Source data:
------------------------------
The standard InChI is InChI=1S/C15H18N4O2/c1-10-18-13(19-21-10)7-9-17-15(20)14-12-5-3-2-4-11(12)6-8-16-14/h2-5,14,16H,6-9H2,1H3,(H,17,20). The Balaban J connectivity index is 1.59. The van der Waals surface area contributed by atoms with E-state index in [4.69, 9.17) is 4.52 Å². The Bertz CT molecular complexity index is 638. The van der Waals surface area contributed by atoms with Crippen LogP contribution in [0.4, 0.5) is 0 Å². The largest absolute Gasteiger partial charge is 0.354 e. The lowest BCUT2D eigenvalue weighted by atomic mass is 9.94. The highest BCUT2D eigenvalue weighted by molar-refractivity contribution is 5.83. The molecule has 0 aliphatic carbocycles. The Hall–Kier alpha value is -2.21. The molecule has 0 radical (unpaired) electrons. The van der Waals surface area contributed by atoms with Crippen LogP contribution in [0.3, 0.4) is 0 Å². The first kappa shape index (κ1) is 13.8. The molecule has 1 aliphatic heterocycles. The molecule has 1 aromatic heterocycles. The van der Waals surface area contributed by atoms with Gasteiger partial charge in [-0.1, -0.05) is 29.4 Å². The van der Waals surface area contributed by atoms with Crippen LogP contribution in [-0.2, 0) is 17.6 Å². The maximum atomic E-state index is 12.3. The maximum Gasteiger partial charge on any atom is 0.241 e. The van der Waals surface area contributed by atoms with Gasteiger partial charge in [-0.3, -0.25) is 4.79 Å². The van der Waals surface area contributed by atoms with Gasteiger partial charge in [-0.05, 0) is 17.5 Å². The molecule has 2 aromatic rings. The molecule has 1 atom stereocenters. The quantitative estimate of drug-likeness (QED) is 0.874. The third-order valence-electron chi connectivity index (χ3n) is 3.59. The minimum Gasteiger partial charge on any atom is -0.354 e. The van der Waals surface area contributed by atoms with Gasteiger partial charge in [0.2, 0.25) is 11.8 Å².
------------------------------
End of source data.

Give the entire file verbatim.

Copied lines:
The standard InChI is InChI=1S/C15H18N4O2/c1-10-18-13(19-21-10)7-9-17-15(20)14-12-5-3-2-4-11(12)6-8-16-14/h2-5,14,16H,6-9H2,1H3,(H,17,20). The Balaban J connectivity index is 1.59. The van der Waals surface area contributed by atoms with E-state index in [4.69, 9.17) is 4.52 Å². The Bertz CT molecular complexity index is 638. The van der Waals surface area contributed by atoms with Crippen LogP contribution in [0.4, 0.5) is 0 Å². The largest absolute Gasteiger partial charge is 0.354 e. The lowest BCUT2D eigenvalue weighted by atomic mass is 9.94. The highest BCUT2D eigenvalue weighted by molar-refractivity contribution is 5.83. The molecule has 0 aliphatic carbocycles. The Hall–Kier alpha value is -2.21. The molecule has 0 radical (unpaired) electrons. The van der Waals surface area contributed by atoms with Crippen LogP contribution in [0.3, 0.4) is 0 Å². The first kappa shape index (κ1) is 13.8. The molecule has 1 aliphatic heterocycles. The molecule has 1 aromatic heterocycles. The van der Waals surface area contributed by atoms with Gasteiger partial charge in [-0.1, -0.05) is 29.4 Å². The van der Waals surface area contributed by atoms with Crippen LogP contribution in [-0.2, 0) is 17.6 Å². The maximum atomic E-state index is 12.3. The maximum Gasteiger partial charge on any atom is 0.241 e. The van der Waals surface area contributed by atoms with Gasteiger partial charge in [-0.3, -0.25) is 4.79 Å². The van der Waals surface area contributed by atoms with Gasteiger partial charge in [-0.05, 0) is 17.5 Å². The molecule has 2 aromatic rings. The molecule has 1 atom stereocenters. The quantitative estimate of drug-likeness (QED) is 0.874. The third-order valence-electron chi connectivity index (χ3n) is 3.59. The minimum Gasteiger partial charge on any atom is -0.354 e. The van der Waals surface area contributed by atoms with Gasteiger partial charge in [0.2, 0.25) is 11.8 Å².